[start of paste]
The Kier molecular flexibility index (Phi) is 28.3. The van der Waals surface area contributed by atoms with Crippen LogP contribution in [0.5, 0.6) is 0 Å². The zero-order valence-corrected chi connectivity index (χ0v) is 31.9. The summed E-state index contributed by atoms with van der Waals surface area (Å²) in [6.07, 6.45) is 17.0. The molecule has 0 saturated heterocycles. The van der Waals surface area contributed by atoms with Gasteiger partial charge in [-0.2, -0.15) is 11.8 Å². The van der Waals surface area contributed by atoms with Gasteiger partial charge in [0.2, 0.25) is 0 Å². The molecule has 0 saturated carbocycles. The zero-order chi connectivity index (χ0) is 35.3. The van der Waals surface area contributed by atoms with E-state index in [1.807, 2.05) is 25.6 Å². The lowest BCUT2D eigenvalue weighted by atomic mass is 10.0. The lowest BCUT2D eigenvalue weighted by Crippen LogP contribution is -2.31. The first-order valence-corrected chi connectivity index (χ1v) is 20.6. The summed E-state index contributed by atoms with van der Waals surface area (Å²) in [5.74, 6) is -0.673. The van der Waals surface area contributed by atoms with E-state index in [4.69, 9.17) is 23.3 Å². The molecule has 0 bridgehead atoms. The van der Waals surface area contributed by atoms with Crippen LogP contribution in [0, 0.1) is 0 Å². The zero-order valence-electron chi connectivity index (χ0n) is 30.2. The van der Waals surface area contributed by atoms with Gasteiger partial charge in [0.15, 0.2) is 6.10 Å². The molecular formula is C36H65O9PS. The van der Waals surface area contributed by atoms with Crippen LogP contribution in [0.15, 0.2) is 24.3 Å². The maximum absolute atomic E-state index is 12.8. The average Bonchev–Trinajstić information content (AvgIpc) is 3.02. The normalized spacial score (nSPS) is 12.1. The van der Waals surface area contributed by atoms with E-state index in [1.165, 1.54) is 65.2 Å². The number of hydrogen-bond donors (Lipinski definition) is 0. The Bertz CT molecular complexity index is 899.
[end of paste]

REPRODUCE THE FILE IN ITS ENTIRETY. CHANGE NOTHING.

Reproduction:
The Kier molecular flexibility index (Phi) is 28.3. The van der Waals surface area contributed by atoms with Crippen LogP contribution in [0.5, 0.6) is 0 Å². The zero-order valence-corrected chi connectivity index (χ0v) is 31.9. The summed E-state index contributed by atoms with van der Waals surface area (Å²) in [6.07, 6.45) is 17.0. The molecule has 0 saturated heterocycles. The van der Waals surface area contributed by atoms with Gasteiger partial charge in [-0.2, -0.15) is 11.8 Å². The van der Waals surface area contributed by atoms with Gasteiger partial charge in [0.2, 0.25) is 0 Å². The molecule has 0 saturated carbocycles. The zero-order chi connectivity index (χ0) is 35.3. The van der Waals surface area contributed by atoms with E-state index in [1.807, 2.05) is 25.6 Å². The lowest BCUT2D eigenvalue weighted by atomic mass is 10.0. The lowest BCUT2D eigenvalue weighted by Crippen LogP contribution is -2.31. The first-order valence-corrected chi connectivity index (χ1v) is 20.6. The summed E-state index contributed by atoms with van der Waals surface area (Å²) in [5.74, 6) is -0.673. The van der Waals surface area contributed by atoms with E-state index in [4.69, 9.17) is 23.3 Å². The molecule has 0 bridgehead atoms. The van der Waals surface area contributed by atoms with Crippen LogP contribution in [0, 0.1) is 0 Å². The zero-order valence-electron chi connectivity index (χ0n) is 30.2. The van der Waals surface area contributed by atoms with Gasteiger partial charge in [0.15, 0.2) is 6.10 Å². The molecular formula is C36H65O9PS. The van der Waals surface area contributed by atoms with Crippen LogP contribution in [0.15, 0.2) is 24.3 Å². The maximum absolute atomic E-state index is 12.8. The average Bonchev–Trinajstić information content (AvgIpc) is 3.02. The normalized spacial score (nSPS) is 12.1. The van der Waals surface area contributed by atoms with E-state index in [1.165, 1.54) is 65.2 Å². The number of hydrogen-bond donors (Lipinski definition) is 0. The Bertz CT molecular complexity index is 899.